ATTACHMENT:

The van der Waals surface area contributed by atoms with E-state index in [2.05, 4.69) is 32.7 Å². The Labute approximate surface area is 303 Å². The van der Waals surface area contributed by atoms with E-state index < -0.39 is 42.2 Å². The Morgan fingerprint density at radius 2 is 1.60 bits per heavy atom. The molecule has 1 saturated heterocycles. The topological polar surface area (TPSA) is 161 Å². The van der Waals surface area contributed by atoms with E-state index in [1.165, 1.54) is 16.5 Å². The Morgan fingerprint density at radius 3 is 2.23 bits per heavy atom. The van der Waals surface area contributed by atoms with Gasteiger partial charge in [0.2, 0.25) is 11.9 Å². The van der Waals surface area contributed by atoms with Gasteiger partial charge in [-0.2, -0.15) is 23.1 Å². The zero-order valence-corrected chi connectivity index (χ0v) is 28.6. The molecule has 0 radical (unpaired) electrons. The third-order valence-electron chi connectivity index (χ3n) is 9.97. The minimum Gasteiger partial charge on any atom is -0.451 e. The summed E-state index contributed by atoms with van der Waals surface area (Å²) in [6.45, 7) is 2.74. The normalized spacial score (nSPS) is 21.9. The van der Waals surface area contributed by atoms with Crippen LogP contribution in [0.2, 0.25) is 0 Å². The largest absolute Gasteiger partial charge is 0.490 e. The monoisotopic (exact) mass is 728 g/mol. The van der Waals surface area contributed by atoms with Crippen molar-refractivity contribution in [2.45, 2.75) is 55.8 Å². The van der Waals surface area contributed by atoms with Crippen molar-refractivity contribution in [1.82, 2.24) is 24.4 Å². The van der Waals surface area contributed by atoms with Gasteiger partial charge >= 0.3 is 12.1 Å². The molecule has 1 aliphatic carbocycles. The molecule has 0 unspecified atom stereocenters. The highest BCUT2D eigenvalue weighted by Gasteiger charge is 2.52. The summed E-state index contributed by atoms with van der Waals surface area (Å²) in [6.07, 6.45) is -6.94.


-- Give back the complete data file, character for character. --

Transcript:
The van der Waals surface area contributed by atoms with E-state index in [2.05, 4.69) is 32.7 Å². The Labute approximate surface area is 303 Å². The van der Waals surface area contributed by atoms with E-state index < -0.39 is 42.2 Å². The Morgan fingerprint density at radius 2 is 1.60 bits per heavy atom. The molecule has 1 saturated heterocycles. The topological polar surface area (TPSA) is 161 Å². The van der Waals surface area contributed by atoms with E-state index in [1.165, 1.54) is 16.5 Å². The Morgan fingerprint density at radius 3 is 2.23 bits per heavy atom. The van der Waals surface area contributed by atoms with Gasteiger partial charge in [0.2, 0.25) is 11.9 Å². The van der Waals surface area contributed by atoms with Gasteiger partial charge in [-0.2, -0.15) is 23.1 Å². The zero-order valence-corrected chi connectivity index (χ0v) is 28.6. The molecule has 0 radical (unpaired) electrons. The third-order valence-electron chi connectivity index (χ3n) is 9.97. The minimum Gasteiger partial charge on any atom is -0.451 e. The summed E-state index contributed by atoms with van der Waals surface area (Å²) in [6.45, 7) is 2.74. The normalized spacial score (nSPS) is 21.9. The van der Waals surface area contributed by atoms with Crippen LogP contribution in [0.2, 0.25) is 0 Å². The largest absolute Gasteiger partial charge is 0.490 e. The monoisotopic (exact) mass is 728 g/mol. The van der Waals surface area contributed by atoms with Crippen molar-refractivity contribution in [2.45, 2.75) is 55.8 Å². The van der Waals surface area contributed by atoms with Crippen molar-refractivity contribution in [1.82, 2.24) is 24.4 Å². The van der Waals surface area contributed by atoms with Gasteiger partial charge >= 0.3 is 12.1 Å². The molecule has 1 aliphatic carbocycles. The molecule has 0 unspecified atom stereocenters. The highest BCUT2D eigenvalue weighted by Gasteiger charge is 2.52. The summed E-state index contributed by atoms with van der Waals surface area (Å²) in [6.07, 6.45) is -6.94.